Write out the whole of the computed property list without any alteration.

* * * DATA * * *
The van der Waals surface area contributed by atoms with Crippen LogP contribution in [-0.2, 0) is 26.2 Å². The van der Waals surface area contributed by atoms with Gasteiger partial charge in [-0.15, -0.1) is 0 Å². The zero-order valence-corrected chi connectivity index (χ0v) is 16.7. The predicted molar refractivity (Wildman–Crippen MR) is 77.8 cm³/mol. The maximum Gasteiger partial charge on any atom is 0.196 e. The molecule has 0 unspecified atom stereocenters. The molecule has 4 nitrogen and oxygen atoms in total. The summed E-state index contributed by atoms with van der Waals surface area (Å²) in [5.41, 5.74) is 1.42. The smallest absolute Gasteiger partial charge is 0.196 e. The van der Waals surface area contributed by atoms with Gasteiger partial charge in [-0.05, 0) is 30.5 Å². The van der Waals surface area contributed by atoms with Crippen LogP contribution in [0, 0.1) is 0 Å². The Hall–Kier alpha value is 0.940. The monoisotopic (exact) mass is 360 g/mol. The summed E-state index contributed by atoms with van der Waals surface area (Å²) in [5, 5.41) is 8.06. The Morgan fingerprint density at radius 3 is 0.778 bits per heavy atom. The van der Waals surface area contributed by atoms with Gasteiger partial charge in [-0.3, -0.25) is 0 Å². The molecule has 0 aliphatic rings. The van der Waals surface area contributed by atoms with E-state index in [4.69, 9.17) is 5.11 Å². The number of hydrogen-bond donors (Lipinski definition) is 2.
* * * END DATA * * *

The van der Waals surface area contributed by atoms with Crippen LogP contribution in [-0.2, 0) is 26.2 Å². The van der Waals surface area contributed by atoms with Gasteiger partial charge in [-0.15, -0.1) is 0 Å². The zero-order valence-corrected chi connectivity index (χ0v) is 16.7. The predicted molar refractivity (Wildman–Crippen MR) is 77.8 cm³/mol. The maximum Gasteiger partial charge on any atom is 0.196 e. The molecule has 0 unspecified atom stereocenters. The molecule has 4 nitrogen and oxygen atoms in total. The summed E-state index contributed by atoms with van der Waals surface area (Å²) in [5.41, 5.74) is 1.42. The smallest absolute Gasteiger partial charge is 0.196 e. The van der Waals surface area contributed by atoms with Gasteiger partial charge in [-0.05, 0) is 30.5 Å². The van der Waals surface area contributed by atoms with Crippen LogP contribution in [0, 0.1) is 0 Å². The Hall–Kier alpha value is 0.940. The monoisotopic (exact) mass is 360 g/mol. The summed E-state index contributed by atoms with van der Waals surface area (Å²) in [5, 5.41) is 8.06. The Morgan fingerprint density at radius 3 is 0.778 bits per heavy atom. The van der Waals surface area contributed by atoms with Gasteiger partial charge in [-0.3, -0.25) is 0 Å². The molecule has 0 aliphatic rings. The van der Waals surface area contributed by atoms with E-state index in [4.69, 9.17) is 5.11 Å². The number of hydrogen-bond donors (Lipinski definition) is 2.